Yemen’s Saleh killed by former allies

Yemen’s Houthi insurgents have killed Ali Abdullah Saleh, the country’s former president. Saleh and the Houthis conducted a multi-year insurgency against the internationally-recognized government of Abdrabbuh Mansur Hadi.

Saleh’s assassination follows increased strain in the opportunistic cooperation of his forces and the Houthis. In the wake of Yemen’s failed Arab Spring uprising, President Saleh was replaced by his deputy Hadi. In Sept. 2014, Saleh teamed up with his former rivals, the Houthi militants, to capture Yemen’s capital Sanaa.

But these rivalries have resurfaced. In mid-November, Saleh’s party called the Houthis “mercenaries.” Saleh then denounced Houthi missile strikes targeting Saudi Arabia. In downtown Sanaa, Saleh’s forces clashed with the Houthis, reportedly killing more than 100 people. On Dec. 3, Saleh formally dissolved his alliance with the Houthis.

Last night, Saudi Arabia began launching air strikes in support of Saleh’s forces. The Saudi approach likely hinges on breaking Saleh’s loyalists from the Houthis. Saleh’s death complicates this, though control of the his fighters may shift to his son, Ahmed Ali Abdullah Saleh, or his nephew, Tariq. Ahmed reportedly traveled to Riyadh to coordinate military operations following his father’s death.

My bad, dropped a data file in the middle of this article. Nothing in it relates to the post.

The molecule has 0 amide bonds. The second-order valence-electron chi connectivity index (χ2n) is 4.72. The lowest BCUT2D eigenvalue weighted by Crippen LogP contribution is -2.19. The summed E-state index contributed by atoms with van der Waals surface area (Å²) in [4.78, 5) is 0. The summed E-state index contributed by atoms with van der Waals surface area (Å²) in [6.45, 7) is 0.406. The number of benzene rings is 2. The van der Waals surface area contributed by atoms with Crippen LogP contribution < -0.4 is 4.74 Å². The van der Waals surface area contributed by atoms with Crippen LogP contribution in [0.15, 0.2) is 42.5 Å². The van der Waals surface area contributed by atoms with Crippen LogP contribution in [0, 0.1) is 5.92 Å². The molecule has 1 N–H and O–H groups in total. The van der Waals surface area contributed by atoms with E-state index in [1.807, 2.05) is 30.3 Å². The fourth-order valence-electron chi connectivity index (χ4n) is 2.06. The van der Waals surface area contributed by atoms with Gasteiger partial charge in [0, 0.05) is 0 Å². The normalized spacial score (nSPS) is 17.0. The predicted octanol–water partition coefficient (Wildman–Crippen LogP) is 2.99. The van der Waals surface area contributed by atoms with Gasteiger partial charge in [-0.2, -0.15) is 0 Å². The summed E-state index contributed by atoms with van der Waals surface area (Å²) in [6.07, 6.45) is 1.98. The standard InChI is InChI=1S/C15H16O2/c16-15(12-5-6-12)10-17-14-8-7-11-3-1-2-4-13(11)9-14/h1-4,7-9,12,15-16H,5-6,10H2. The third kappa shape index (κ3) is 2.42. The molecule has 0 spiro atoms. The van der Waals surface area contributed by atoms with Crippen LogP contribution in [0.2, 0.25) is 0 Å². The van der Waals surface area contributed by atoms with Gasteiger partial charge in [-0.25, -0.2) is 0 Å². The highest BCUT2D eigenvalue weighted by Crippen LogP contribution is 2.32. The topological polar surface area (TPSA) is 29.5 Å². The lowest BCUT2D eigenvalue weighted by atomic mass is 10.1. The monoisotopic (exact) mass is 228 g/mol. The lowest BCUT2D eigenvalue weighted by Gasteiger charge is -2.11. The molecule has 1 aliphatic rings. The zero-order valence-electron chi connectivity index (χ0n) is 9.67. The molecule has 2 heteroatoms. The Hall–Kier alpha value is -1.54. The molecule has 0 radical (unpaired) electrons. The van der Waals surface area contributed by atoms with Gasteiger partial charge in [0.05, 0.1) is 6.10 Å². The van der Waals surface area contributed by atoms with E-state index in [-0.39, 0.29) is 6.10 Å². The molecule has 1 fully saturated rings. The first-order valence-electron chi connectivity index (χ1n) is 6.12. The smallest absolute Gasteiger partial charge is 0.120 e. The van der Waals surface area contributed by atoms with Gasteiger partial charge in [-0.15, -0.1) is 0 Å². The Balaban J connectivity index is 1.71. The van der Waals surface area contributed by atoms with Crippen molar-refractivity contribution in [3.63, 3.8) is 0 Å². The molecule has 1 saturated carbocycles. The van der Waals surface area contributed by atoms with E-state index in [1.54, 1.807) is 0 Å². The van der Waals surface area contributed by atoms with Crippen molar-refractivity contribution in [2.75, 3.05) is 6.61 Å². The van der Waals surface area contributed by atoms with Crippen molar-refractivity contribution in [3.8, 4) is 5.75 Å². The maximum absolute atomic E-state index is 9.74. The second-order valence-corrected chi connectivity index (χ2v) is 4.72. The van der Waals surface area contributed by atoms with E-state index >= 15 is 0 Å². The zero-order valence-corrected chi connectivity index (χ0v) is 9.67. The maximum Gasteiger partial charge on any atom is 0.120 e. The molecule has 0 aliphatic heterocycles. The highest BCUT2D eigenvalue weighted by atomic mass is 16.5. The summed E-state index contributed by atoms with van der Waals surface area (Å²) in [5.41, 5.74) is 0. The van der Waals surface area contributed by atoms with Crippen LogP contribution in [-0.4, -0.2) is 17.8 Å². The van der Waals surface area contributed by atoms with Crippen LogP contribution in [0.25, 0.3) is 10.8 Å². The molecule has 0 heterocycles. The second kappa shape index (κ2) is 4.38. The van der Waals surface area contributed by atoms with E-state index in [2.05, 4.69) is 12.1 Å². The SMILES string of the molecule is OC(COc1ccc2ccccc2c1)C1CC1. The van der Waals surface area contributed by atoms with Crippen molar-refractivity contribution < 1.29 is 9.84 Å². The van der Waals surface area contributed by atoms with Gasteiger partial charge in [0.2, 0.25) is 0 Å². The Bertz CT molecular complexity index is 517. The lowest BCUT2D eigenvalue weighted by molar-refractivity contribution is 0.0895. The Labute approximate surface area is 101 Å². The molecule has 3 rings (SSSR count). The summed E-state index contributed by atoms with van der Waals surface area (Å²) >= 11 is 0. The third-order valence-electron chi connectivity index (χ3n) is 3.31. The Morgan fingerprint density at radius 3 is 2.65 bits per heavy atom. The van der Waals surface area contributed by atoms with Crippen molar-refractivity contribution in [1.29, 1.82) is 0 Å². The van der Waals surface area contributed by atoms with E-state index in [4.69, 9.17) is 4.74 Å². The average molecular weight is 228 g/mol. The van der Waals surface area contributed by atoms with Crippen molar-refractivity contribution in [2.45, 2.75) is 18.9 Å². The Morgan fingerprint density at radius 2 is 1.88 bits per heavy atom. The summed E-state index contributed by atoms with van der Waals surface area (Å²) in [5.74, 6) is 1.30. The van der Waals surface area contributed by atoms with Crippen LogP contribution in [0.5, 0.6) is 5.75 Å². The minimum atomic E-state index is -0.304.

The late president’s son’s legal status might give the Saudi-coalition cause for concern. The US Treasury sanctioned Ahmed Ali Abdullah Saleh in Apr. 2015 for “[playing] a key role in facilitating the Houthi military expansion.” His designation could further complicate the Saudi-led coalition’s intention to operate with Saleh’s forces against the Houthis, as US forces refuel Saudi aircrafts in Yemen.

As internecine clashes rage in Sanaa, Yemeni government forces are launching a renewed offensive on the city. Government forces are leveraging their control of Mar’ib, a strategically significant and resource rich city east of Sanaa, to launch a multi-axis offensive on the rebel-held capital.  Government forces, supported by Saudi air power, have been progressing towards the city on the northeastern axis for the past few weeks. President Hadi has reportedly instructed his deputy, General Ali Mohsen al-Ahmar, to attack Sanaa from the south in concert with Saleh’s forces.

Alexandra Gutowski is the senior military affairs analyst at the Foundation for Defense of Democracies.

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3 Comments

  • Nick Mastrovito says:

    What a mess Obama-Clinton’s Arab Spring has fostered! Failed states in Libya, Syria, Yemen and the rise of ISIS.

  • Nato21 says:

    Saleh tried to jump the fence one time too many. No great loss for Yemen. He was one of the last of the dictators and committed his share of atrocities on the Yemenis so he won’t be missed. The Houthis would kick out Al Quida and IS if the Saudis would stop interfering.

  • irebukeu says:

    What a mess. How long until American troops show up to fight everyone? I’m not too familiar with the Yemen back story but my first thought was that Obama should have left Saleh alone. I have little confidence in the Saudi ability to fight on the ground, less then ZERO. The Houthis seem to be making fools of them. Lets not go fight for the Saudis again, please.

    So who the hell is going to clean up this mess?

Iraq

Islamic state

Syria

Aqap

Al shabaab

Boko Haram

Isis